Patient preference and shared decision-making with regard to choice of access site are important to consider when discussing catheter-based procedures with patients and their families.17 We found that patients undergoing catheterization via the radial artery were much more likely to prefer radial access for their next procedure. This is consistent with data from the recent PREVAS study by Kok et al,18 where 71.1% of patients with experience of both radial and femoral artery access for catheterization preferred use of the radial artery.

Despite sluggish adoption of radial artery access in the United States, the trend now demonstrates an almost linear relationship over time with regard to operators using the radial artery as the upfront site for performing PCI.19 Challenges with adopting radial artery access in women include smaller-caliber arteries, higher risk of radial artery spasm, and potential failure of PCI.20,21 We found a higher rate of crossover in the radial access arm, which was driven primarily by radial artery spasm.5,10-12 However, the improved outcomes with the radial artery approach likely warrant accepting a higher crossover rate after discussing the risks and benefits with the patient. In fact, the notion of incentivizing transradial access in primary PCI has been recently proposed by leaders in the field as a way of promoting this access-site approach.22

An important consideration of the trials evaluated in this meta-analysis involves the high proportion of ACS patients — a group that has been shown to have more frequent non-access site bleeding events when compared with non-ACS patients.23 While access-site bleeding rates have declined dramatically over time,24 non-access site bleeding events have not declined in a similar fashion in patients with ACS undergoing PCI.25 Thus, use of the radial artery for vascular access would not be expected to impact non-access site bleeding, which is associated with higher mortality at 1 year when compared with access-site bleeding events.25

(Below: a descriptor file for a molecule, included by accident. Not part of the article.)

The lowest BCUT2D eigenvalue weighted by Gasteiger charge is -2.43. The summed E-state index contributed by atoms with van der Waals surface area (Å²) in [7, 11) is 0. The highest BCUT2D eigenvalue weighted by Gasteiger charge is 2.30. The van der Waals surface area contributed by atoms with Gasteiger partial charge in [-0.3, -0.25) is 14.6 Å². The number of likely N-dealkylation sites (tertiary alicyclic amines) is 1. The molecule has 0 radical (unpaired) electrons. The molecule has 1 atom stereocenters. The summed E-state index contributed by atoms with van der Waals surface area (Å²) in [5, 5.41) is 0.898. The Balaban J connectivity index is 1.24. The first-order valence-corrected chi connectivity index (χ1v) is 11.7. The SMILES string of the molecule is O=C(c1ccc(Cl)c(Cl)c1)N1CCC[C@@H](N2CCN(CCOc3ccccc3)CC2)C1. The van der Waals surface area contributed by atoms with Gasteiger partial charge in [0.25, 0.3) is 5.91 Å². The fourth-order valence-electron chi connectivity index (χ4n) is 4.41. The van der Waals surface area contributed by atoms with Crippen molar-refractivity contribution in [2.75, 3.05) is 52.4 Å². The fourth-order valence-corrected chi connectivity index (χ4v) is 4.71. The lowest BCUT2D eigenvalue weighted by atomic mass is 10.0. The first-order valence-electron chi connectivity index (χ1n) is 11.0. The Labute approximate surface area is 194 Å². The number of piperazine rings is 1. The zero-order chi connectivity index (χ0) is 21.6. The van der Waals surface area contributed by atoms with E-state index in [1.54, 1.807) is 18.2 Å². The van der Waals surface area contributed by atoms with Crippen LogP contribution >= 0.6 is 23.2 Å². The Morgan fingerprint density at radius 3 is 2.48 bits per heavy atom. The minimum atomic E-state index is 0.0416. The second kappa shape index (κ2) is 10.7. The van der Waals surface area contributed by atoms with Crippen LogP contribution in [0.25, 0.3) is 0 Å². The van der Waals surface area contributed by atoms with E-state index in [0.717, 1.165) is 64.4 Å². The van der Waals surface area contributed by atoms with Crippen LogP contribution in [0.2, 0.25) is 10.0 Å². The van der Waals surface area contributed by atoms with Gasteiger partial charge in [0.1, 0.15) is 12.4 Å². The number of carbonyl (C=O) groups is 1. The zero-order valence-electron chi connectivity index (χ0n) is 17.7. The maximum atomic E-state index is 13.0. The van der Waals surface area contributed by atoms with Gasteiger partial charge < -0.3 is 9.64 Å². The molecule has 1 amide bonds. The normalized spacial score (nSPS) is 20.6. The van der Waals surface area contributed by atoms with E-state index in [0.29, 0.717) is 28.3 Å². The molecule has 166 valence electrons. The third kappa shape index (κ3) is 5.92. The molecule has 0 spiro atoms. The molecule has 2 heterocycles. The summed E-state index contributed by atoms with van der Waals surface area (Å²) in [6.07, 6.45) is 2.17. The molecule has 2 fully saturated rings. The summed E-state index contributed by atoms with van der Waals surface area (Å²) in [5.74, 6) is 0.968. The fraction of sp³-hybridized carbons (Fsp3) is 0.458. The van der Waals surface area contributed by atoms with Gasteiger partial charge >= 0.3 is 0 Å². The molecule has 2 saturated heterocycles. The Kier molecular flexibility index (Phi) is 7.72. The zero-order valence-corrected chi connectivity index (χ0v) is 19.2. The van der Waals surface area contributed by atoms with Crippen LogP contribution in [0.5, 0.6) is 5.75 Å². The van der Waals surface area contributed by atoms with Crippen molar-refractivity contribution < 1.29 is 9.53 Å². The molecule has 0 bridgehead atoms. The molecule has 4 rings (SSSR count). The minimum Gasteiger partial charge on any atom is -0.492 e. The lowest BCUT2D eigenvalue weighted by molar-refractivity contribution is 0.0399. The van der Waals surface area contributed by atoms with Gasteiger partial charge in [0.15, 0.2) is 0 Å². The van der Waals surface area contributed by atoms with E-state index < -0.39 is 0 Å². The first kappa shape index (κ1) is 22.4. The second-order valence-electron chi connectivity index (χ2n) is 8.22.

Study limitations. First, we assessed outcomes only up to 30 days based on the reported outcomes in the included trials. Hence, we are unable to assess the long-term effects of each approach. Second, there was some variation in the definitions of bleeding and vascular complications used in the studies. Third, women are significantly under-represented in the majority of the radial vs femoral trials, and data on women are only seldom available. Thus, we sought data only from RCTs with >500 patients. Fourth, we are unable to comment on outcomes in women undergoing PCI only due to insufficient data from these trials.


Radial access has been shown to reduce mortality, access-site bleeding, and vascular complications.26 Women are also known to have higher bleeding risk than men.1-4,27 Although women potentially benefit from radial access due to higher baseline risk, observational large registries suggest they are less likely to undergo radial access.6,17 Additionally, landmark trials comparing radial and femoral access included mostly men. The results of this meta-analysis of the currently available RCTs comparing clinical outcomes between radial artery and femoral artery access for coronary angiography and PCI in women demonstrated that women benefit from a radial-first approach, and that this approach results in no significant difference in procedure time.


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From the 1Division of Cardiology and 2Department of Internal Medicine, Loyola University Chicago Stritch School of Medicine, Maywood, Illinois; 3Department of Cardiology, University Hospital Pilsen, Pilsen, Czech Republic; and 4Division of Cardiology, University of Illinois, Chicago, Illinois.

Disclosure: The authors have completed and returned the ICMJE Form for Disclosure of Potential Conflicts of Interest. Dr Bernat reports consulting/lecture income from Terumo. The remaining authors report no conflicts of interest regarding the content herein.

Manuscript submitted on March 6, 2019 and accepted on April 29, 2019.

Address for correspondence: Adhir Shroff, MD, MPH, Division of Cardiology, Department of Medicine University of Illinois Hospital & Health Sciences System, 740 West Taylor Street, Chicago, Il 60612. Email: arshroff@uic.edu